After seven weeks of medication, and after requesting support twice to withdraw from my medication, I decided to stop taking them. I was fully aware that this is not recommended, however, I did copious amounts of research and spoke to a friend who is a mental health nurse. I already had previous knowledge around medication withdrawal from working in mental health. I decided to do this as I felt the side effects of the medication were more detrimental than helpful for me.

Upon writing this, I have currently been Sertraline-free for approximately 14 days and I am feeling much more positive.

The only withdrawal effects I have felt, so far, have been spells of dizziness, nausea, and headaches. I am thankful that my mood has not declined since stopping the medication, as this was the experience some of my friends have had when stopping mental health medication. I also haven’t experienced brain zaps thankfully, which seem to be common.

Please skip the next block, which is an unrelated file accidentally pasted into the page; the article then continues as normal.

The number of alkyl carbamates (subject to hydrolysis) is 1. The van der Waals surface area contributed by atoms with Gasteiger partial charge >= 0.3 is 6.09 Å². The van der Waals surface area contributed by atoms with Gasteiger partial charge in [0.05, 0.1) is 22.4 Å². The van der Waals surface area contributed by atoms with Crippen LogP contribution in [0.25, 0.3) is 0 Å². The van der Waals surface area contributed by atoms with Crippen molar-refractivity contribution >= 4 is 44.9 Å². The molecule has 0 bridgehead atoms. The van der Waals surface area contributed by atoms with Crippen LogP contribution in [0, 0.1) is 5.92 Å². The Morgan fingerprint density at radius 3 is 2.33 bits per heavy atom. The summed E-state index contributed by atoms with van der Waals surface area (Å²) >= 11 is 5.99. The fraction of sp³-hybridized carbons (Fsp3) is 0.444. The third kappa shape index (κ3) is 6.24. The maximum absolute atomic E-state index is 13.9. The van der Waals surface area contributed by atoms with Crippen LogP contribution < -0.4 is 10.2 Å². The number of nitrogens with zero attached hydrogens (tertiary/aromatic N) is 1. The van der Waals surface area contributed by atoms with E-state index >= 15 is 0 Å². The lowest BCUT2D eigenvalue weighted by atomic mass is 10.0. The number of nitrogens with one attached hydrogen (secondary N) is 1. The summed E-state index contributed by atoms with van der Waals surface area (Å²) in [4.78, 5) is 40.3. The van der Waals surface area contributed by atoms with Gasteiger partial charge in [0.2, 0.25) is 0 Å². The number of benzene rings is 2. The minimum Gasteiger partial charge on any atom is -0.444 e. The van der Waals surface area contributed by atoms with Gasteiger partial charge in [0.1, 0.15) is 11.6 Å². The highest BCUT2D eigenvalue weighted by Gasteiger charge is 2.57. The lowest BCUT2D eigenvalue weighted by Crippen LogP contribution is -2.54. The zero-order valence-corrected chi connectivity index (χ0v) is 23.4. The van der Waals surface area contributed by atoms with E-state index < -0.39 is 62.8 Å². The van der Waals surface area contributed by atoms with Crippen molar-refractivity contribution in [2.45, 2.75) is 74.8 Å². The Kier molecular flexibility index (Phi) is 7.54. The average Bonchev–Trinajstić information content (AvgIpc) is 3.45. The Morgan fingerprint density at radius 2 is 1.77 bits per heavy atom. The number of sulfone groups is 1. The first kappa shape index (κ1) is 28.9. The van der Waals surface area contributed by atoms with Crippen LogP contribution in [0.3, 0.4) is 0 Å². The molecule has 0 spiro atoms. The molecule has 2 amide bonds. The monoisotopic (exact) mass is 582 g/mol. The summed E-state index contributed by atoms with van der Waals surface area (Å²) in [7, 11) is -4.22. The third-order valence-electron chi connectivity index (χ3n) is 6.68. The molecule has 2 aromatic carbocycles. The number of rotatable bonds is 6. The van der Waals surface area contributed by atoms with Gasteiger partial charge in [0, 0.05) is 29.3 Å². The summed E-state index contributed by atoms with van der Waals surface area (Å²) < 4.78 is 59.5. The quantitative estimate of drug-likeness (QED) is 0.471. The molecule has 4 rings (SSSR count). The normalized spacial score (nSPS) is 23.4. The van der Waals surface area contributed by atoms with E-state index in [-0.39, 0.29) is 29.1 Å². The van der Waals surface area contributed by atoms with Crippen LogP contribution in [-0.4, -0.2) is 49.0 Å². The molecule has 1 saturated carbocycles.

Although I feel much more optimistic about dealing with my problems head-on, one of my biggest fears is masking anxiety and how it results in an explosion of emotions, as it did last year.

I feel motivated due to the current situation I am in, and hope that this mindset does continue in the future, particularly when continuing with cognitive behavioral therapy and support.

Although my experience with medication wasn’t the most positive, there have been a few things I have learned and have taken away from the experience. It’s allowed me to explore which direction and career path I’d like to follow in the future. Support work and social care are no longer my choices of a career path at the moment.

I have rediscovered my love for reading and writing and find it fitting to explore pursuing my passion for writing. This is something I imagine I wouldn’t have realized so promptly without this experience.

Another positive I have gained from my experience is beginning to pursue another love that I have for something completely different—boxing.

I’ve learned that when dealing with stressful situations, finding different outlets for healing is so important.